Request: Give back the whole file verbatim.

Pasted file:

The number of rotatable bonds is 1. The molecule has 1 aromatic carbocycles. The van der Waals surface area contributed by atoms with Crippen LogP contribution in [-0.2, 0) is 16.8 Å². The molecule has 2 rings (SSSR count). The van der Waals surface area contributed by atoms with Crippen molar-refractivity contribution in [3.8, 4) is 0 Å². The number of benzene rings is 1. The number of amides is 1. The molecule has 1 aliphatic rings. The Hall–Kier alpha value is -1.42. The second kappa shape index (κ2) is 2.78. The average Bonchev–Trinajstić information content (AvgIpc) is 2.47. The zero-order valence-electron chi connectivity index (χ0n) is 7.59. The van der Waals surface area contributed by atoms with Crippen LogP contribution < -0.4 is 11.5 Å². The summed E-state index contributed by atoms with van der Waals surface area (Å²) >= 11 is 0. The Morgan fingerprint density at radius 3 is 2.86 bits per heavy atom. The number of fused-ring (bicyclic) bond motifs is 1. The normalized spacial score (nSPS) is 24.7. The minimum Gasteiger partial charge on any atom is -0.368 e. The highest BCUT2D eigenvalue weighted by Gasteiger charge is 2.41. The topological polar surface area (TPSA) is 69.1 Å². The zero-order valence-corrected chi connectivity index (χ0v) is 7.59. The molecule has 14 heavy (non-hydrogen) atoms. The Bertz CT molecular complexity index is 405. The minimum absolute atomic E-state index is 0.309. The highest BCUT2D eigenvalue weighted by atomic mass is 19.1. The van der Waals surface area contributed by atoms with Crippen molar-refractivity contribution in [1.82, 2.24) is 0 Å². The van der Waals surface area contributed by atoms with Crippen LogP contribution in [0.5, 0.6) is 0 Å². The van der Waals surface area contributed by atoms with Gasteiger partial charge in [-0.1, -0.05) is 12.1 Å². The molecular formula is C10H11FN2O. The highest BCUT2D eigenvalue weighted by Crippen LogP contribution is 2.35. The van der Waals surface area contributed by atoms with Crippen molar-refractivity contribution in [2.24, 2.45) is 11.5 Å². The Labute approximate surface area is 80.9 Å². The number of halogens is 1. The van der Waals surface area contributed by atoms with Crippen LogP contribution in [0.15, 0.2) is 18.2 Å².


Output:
The number of rotatable bonds is 1. The molecule has 1 aromatic carbocycles. The van der Waals surface area contributed by atoms with Crippen LogP contribution in [-0.2, 0) is 16.8 Å². The molecule has 2 rings (SSSR count). The van der Waals surface area contributed by atoms with Crippen molar-refractivity contribution in [3.8, 4) is 0 Å². The number of benzene rings is 1. The number of amides is 1. The molecule has 1 aliphatic rings. The Hall–Kier alpha value is -1.42. The second kappa shape index (κ2) is 2.78. The average Bonchev–Trinajstić information content (AvgIpc) is 2.47. The zero-order valence-electron chi connectivity index (χ0n) is 7.59. The van der Waals surface area contributed by atoms with Crippen LogP contribution < -0.4 is 11.5 Å². The summed E-state index contributed by atoms with van der Waals surface area (Å²) >= 11 is 0. The Morgan fingerprint density at radius 3 is 2.86 bits per heavy atom. The number of fused-ring (bicyclic) bond motifs is 1. The normalized spacial score (nSPS) is 24.7. The minimum Gasteiger partial charge on any atom is -0.368 e. The highest BCUT2D eigenvalue weighted by Gasteiger charge is 2.41. The topological polar surface area (TPSA) is 69.1 Å². The zero-order valence-corrected chi connectivity index (χ0v) is 7.59. The molecule has 14 heavy (non-hydrogen) atoms. The Bertz CT molecular complexity index is 405. The minimum absolute atomic E-state index is 0.309. The highest BCUT2D eigenvalue weighted by atomic mass is 19.1. The van der Waals surface area contributed by atoms with Crippen molar-refractivity contribution in [1.82, 2.24) is 0 Å². The van der Waals surface area contributed by atoms with Crippen LogP contribution in [0.5, 0.6) is 0 Å². The van der Waals surface area contributed by atoms with Gasteiger partial charge in [-0.1, -0.05) is 12.1 Å². The molecular formula is C10H11FN2O. The highest BCUT2D eigenvalue weighted by Crippen LogP contribution is 2.35. The van der Waals surface area contributed by atoms with Crippen molar-refractivity contribution in [2.24, 2.45) is 11.5 Å². The Labute approximate surface area is 80.9 Å². The number of halogens is 1. The van der Waals surface area contributed by atoms with Crippen LogP contribution in [0.15, 0.2) is 18.2 Å².